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Myasthenia Gravis

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What is myasthenia gravis?

Myasthenia gravis is an autoimmune disease. This means that the body's defenses against infection attack the body's own tissue. Myasthenia gravis makes your muscles very weak.

How does it occur?

When you have myasthenia gravis, your immune system attacks your muscles. Antibodies made by your body block the action of chemicals that normally transmit signals from the nerves to the muscles. This makes it hard for you to use your muscles.

The cause of this disease is not well understood. It sometimes happens with other immune system disorders. It may begin at any age, but most often it starts between the ages of 20 and 40.

Rarely, this disease is caused by tumors of the thymus gland (a tissue of the immune system).

What are the symptoms?

Symptoms may include:

  • muscle weakness that gets worse with activity and gets better with rest
  • tiredness
  • eye problems such as double vision or droopy eyelids
  • weakness in the muscles of the face, throat, and neck, which may cause trouble speaking, chewing, and swallowing
  • trouble performing activities that use the muscles of the arms or legs, such as climbing stairs or combing hair
  • trouble breathing because of weakness in the respiratory muscles.

Weakness, which gets worse over time, can vary from day to day. Stress, infection, or other factors can make symptoms worse. You may have symptom-free periods (remissions) followed by recurrences of symptoms (relapses). When this disease causes trouble breathing, it can be life-threatening.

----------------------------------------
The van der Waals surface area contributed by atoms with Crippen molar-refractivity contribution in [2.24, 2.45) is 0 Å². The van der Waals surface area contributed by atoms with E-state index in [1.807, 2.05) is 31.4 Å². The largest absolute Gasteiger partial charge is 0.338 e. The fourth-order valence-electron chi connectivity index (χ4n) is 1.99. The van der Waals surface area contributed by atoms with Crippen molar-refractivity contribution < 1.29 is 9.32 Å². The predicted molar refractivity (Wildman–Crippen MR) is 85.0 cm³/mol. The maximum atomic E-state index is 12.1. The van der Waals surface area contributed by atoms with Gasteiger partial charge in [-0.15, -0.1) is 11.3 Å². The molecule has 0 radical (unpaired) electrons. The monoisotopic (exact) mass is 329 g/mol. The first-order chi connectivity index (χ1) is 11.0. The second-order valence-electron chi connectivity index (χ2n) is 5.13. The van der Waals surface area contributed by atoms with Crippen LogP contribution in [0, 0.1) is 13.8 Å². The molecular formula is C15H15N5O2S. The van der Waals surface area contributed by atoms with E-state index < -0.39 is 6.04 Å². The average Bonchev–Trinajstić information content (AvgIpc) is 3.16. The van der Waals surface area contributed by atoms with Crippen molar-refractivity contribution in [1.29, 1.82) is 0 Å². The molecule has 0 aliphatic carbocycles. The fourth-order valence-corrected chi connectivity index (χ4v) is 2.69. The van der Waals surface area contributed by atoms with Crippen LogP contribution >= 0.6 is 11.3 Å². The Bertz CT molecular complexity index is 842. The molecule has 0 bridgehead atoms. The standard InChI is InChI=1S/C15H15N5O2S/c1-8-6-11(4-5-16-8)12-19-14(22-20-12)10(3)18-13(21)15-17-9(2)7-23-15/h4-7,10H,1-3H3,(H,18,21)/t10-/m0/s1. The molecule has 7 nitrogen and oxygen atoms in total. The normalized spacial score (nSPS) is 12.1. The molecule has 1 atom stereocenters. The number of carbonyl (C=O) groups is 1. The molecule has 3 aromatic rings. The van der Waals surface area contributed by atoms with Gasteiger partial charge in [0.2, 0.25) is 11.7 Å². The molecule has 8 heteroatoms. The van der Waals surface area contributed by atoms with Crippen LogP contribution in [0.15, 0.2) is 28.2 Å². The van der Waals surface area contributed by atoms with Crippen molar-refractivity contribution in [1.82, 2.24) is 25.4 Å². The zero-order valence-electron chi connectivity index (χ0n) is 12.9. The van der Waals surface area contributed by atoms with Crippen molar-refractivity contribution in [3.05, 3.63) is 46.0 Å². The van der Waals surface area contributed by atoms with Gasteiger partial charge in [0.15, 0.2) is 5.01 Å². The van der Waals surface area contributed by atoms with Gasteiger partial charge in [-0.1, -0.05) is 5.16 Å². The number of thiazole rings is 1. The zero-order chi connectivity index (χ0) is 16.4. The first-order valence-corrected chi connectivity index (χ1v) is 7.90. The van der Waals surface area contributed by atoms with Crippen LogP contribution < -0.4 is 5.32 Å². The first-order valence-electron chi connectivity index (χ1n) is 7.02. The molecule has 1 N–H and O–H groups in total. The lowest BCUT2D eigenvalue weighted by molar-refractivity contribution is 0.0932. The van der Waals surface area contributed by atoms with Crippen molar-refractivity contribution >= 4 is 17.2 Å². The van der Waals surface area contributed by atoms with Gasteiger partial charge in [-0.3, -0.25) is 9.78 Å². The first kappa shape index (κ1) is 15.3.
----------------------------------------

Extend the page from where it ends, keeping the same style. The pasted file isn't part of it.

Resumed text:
How is it diagnosed?

Your health care provider will take your medical history and examine you. You may have tests such as:

  • Tensilon test. This test involves giving you a drug called Tensilon. The drug temporarily restores strength to the muscles by supplying the chemicals blocked by the disease. A good response to this drug helps confirm the diagnosis.
  • Electromyography (EMG), which tests the function of nerves and muscles.
  • Blood tests to check for antibodies.

What is the treatment?

Treatments may include:

  • medicines that temporarily improve muscle strength by helping the muscles to receive impulses from the nerves
  • taking steroids or other drugs that suppress your body's immune response
  • exchanging your plasma, the fluid part of your blood that contains antibodies, with plasma that does not have these antibodies
  • removal of the thymus gland, or removal of a tumor on the thymus gland.

How long will effects last?

With treatment, you can expect to lead a nearly normal life. Sometimes muscle weakness may go away for a time. There is no cure, except in rare instances when the disease is caused by a tumor of the thymus gland and the tumor or gland is surgically removed.

How can I take care of myself?

If you are on drug therapy, it is very important to take your medicine on an exact schedule. Any delay in taking medicine may leave you unable to swallow or breathe. You may want to set an alarm clock to remind you to take your medicine. These medicines should generally be taken with milk and crackers or other nonacid food.

Sedatives (tranquilizers or sleeping pills) and narcotic analgesics (pain medicines) can cause severe breathing problems. Wear a bracelet or necklace that states that you have myasthenia gravis. If you have trouble swallowing or breathing, get emergency treatment right away.

Since physical exertion may make your symptoms worse, you may have to change your activity somewhat.

You may also want to:

  • Join a support group.
  • Look for ways to help reduce stress.
  • Wear an eye patch to relieve double vision.

More information is available from:

Myasthenia Gravis Foundation of America
Phone: (800) 541-5454
Web site:

National Institute of Neurological Disorders and Stroke
Phone: (800) 352-9424
Web site:

Myasthenia Gravis Profile I $239.99 Add To Cart
Myasthenia Gravis Profile II $449.49 Add To Cart
Myasthenia Gravis Profile III $749.49 Add To Cart
View Tests Included 


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